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Mental Health Awareness week #3: location, photography & mindfulness

There are opportunities to create mindful images wherever you are (Image credit: Paul Sanders)
Meet the pro: Paul Sanders

Paul Sanders

(Image credit: Paul Sanders)

Paul has been a pro photographer since 1984, and by 2004 he was Picture Editor at The Times. In 2011 he became a full-time landscape photographer, and is passionate about the power photography has to help people overcome anxiety, and to positively adjust their outlook on life. (opens in new tab)

For mindful photography you don’t need to travel, there are no good or bad locations, there’s no such thing as good or bad light, there is only where you are and the opportunities gifted to you. 

If you take away the expectation and pressure of having to make great images, you’ll find that your curiosity will lead to some wonderful shots. 

Outside is another level. There are trees, rail lines, hedges; everything calls out at different times for attention. I rarely research locations, I just go and enjoy what is there on the day.  

By going to seldom-visited locations you are finding your own way. The key is to enjoy the time in nature – only two hours outdoors is proven to have huge health benefits!

3 subjects and scenes to look for

There is no such thing as an ideal location to practise mindful photography, but starting at home is as good a place as any. Our homes have so many overlooked and unappreciated areas of beauty that aren’t noticed, and you will be amazed how much you can see and how connected or tuned in you are. 

From the light and shadows playing on the wall to the steamed-up mirror in the bathroom, the floor, flowers in the garden, the view from the window or of your house from the road, there are moments of beauty everywhere.

Home (Image credit: Paul Sanders)
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My favorite location is my home –specifically within ten kilometres of it. I really don’t need to travel around looking for pictures when I am presented with things every day. We all live in the most incredible places – cities, towns, villages, open countryside – and yet we all fail to appreciate what is on our doorstep.

We take our homes for granted, but the wealth of beauty around and inside them is incredible. From a pile of washing to the light working its way across a wall, there is something in every room. 

(Image credit: Paul Sanders)
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Urban environments offer so much opportunity: reflections, shadows, graphic shapes, hard and soft contrast, incredible light and drama. But often we are too busy heading to work to notice what is offered, especially in the evening when we are trying to get home.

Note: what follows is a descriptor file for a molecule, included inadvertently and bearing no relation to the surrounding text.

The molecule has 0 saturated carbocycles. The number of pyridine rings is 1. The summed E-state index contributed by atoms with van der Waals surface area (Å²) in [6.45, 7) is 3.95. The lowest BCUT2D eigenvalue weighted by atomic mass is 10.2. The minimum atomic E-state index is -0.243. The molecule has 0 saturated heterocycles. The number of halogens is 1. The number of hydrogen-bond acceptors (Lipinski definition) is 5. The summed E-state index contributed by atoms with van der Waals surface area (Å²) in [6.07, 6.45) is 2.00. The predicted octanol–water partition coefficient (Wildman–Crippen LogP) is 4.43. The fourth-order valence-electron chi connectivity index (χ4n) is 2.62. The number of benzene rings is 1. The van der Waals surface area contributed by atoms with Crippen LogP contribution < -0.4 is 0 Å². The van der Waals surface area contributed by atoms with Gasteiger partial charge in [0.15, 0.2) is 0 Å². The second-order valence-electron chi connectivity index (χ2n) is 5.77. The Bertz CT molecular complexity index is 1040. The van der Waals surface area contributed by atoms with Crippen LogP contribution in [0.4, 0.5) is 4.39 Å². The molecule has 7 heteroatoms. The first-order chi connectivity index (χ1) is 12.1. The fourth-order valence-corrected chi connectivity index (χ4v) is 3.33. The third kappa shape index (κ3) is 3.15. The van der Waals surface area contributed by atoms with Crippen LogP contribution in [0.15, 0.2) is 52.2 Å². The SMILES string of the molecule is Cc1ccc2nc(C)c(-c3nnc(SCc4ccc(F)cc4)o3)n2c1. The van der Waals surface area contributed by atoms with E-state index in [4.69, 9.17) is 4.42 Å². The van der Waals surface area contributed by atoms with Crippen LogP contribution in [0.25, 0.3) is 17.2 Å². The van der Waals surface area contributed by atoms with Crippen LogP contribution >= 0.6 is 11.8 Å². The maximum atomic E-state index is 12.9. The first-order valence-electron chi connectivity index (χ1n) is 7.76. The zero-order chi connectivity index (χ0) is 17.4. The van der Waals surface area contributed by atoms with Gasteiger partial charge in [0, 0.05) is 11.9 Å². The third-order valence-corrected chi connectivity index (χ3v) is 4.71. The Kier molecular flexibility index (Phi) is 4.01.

Take the train in to work early and walk slowly to the office noting what you see – it will be the best walk of your day. Next time, take your camera – travel light, then get into the habit of doing the same walk every day, and notice the subtle changes, the seasons changing the angle of the light. You’ll be amazed.

(Image credit: Paul Sanders)
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I am calmest by the water. I naturally gravitate towards it: coasts, rivers and lakes make me feel rested. Most of the waterside images I make are long exposures. This technique lends itself very well to mindful photography because it exudes calm. Head nearby instead of travelling to well-visited locations.

Embrace the weather to add mood and emotion

The changing weather can reveal beauty in subjects that might otherwise be plain. It can reflect your own moods or emotions. I find that I see more when the weather matches my emotions, allowing me to amplify my mood and receive something truly beautiful. When it rains don’t run for cover. Grab your umbrella and watch the life-giving force fall from the skies and inspire you.

Driving across to Holy Island, Northumberland in the pouring rain, I stopped the car on the causeway just to watch, as the rain seemed backlit, the wind kept catching it and making it drift and swirl, so I just started photographing the patterns and shapes in the rain. I was totally soaked after a short time but exhilarated. I love the way the rainfall mirrors the shape of the castle. (Image credit: Paul Sanders)
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Read more: 

Mental Health Awareness Week in the UK (opens in new tab)
Learn the craft of slow-shutter-speed photography (opens in new tab)
Can photography improve your mental health (opens in new tab)

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Lauren is the Managing Editor of Digital Camera World, having previously served as Editor of Digital Photographer (opens in new tab) magazine, a practical-focused publication that inspires hobbyists and seasoned pros alike to take truly phenomenal shots and get the best results from their kit. 

An experienced photography journalist who has been covering the industry for over eight years, she has also served as technique editor for both PhotoPlus: The Canon Magazine (opens in new tab)PhotoPlus: The Canon Magazine and DCW's sister publication, Digital Camera Magazine (opens in new tab)

In addition to techniques and tutorials that enable you to achieve great results from your cameras, lenses, tripods and other photography equipment, Lauren can regularly be found interviewing some of the biggest names in the industry, sharing tips and guides on subjects like landscape and wildlife photography, and raising awareness for subjects such as mental health and women in photography.